Umihara Kawase is an interesting platfomer puzzle game. You play as a little girl with a fishing pole. The original game was released in 1994. In 2015 the game was reworked and launched on Steam. The game dealt with some legal issues, and after a change of developer the game is ready to be played. This review will be for the Steam edition of the game, but of course I can’t really talk about that without touching on the original game, as well.
First off, this game is incredibly difficult. You must complete 10 level chunks with a total of 8 lives. If you run out of lives then you start back at the beginning. The Steam edition has changed a handful of levels throughout the game. These changes seem more about smoothing out the difficulty curve than for anything else. The starting levels of the Steam edition definitely ease you into the control scheme and concepts of the game; more so than the starting level of the original title.
You use your fishing pole in two ways: You can either attach it to enemies and “reel” them into your backpack (accomplished by simply running over them) or you can attach it to walls and use it as a grappling hook. This is your main way of traversing the level. There are definitely routes you can take that require intricate maneuvers with the pole, which I have yet to master. There are also the slower, safer routes. However even these sometimes require precision grappling in order to get through.
One thing that I feel is unnecessarily difficult to pull off is flipping yourself up onto solid ground while hanging from a ledge. At times it can be pretty arbitrary whether or not your character actually succeeds, or just limply dangles…flopping around just like the fish you prey upon. Numerous deaths were wasted on trying to make a jump, only to be caught on an edge rather than anything solid; then dropping into the water below instead of pulling myself up. This is the one area where the controls don’t feel as responsive as they need to be for this kind of precision. This was an issue with the first iteration of the game that wasn’t really fixed in the Steam edition. In all honesty, this more than likely won’t be an issue for experienced players. But for someone casually playing, this is definitely an area of frustration.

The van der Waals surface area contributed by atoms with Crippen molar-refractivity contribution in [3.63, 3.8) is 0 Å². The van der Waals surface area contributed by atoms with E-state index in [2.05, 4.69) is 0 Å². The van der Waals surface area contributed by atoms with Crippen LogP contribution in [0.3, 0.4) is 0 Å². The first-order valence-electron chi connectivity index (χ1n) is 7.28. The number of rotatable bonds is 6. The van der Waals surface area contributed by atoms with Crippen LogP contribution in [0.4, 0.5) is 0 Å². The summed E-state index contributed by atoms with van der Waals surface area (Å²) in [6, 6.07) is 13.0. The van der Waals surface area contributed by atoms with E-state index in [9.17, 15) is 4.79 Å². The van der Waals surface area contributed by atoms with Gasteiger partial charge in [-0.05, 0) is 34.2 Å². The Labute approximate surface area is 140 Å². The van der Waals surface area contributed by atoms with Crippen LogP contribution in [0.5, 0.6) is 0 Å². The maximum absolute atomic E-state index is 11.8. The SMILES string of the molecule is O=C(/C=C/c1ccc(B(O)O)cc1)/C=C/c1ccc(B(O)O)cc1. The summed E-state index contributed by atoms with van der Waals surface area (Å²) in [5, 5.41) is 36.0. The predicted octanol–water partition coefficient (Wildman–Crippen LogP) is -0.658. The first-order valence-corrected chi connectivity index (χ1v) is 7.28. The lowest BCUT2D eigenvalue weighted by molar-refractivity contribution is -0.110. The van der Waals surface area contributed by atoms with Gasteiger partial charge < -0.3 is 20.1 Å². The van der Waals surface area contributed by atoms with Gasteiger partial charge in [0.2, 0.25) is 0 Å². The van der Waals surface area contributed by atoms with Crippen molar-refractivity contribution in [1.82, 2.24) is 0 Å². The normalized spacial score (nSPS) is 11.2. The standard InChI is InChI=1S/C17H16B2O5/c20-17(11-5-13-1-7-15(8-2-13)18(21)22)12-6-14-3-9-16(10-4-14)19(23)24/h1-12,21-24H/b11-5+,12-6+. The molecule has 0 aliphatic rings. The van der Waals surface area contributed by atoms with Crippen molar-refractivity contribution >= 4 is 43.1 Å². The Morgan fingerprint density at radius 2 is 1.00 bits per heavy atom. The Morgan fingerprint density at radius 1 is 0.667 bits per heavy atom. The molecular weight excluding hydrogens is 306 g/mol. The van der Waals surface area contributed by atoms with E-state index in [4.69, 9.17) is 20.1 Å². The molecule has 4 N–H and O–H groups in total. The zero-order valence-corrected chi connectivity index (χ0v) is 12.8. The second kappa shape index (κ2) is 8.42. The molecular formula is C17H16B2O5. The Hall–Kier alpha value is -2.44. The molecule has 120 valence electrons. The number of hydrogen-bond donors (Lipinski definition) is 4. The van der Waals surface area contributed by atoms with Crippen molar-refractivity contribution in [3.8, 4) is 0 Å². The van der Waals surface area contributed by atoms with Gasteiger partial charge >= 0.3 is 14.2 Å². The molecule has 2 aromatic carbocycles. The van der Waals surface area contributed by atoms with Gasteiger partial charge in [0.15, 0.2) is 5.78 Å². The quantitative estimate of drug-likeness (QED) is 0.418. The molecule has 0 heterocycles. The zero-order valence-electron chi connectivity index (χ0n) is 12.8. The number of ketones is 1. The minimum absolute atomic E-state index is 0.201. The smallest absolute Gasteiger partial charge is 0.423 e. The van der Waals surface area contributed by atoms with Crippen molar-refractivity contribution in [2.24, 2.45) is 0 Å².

The weakest area of the game are the boss fights. At the end of 10 levels you fight a boss. The fights tend to be heavily reliant on trial and error. With limited lives and one-hit kills, you can quickly get a “game over” without figuring out anything. This, however is mostly mitigated by one of the game’s best features: a practice mode. Once you’ve reached a level in the main game, you can jump over to practice mode and replay that level again and again until you’ve gotten it down. The result of adding in this practice mode means that you have to go through these training sessions to figure out these unforgiving levels. This means smoother runs through the main game and fewer lives wasted on figuring out what’s going on. However the down side to the practice mode is that the game gets away with not adding important context clues in the level design to help you navigate an area. It will occasionally throw you into a level that may take you several attempts to figure out. Again this is a pretty small complaint, since trying the level a few times in practice mode isn’t a big deal. You can pretty much figure everything out after a few attempts.
The updated art style in the game is really nice. They took great care making the game look likes its 1994 counterpart, but with modern touches to really make the retro look work. All the fish look weird and wonderful. The colors make the whole world vibrant and the random stuff lying around the levels, like giant carrots and school supplies, add a lovely hint of the bizarre. Umihara Kawase has its flaws to be sure, but it’s still a lovely little experience; given you have enough patience for it.
Disclaimer: We received this game because we wanted to review it, and as such all views in this article our are own. No money has been exchanged for this review.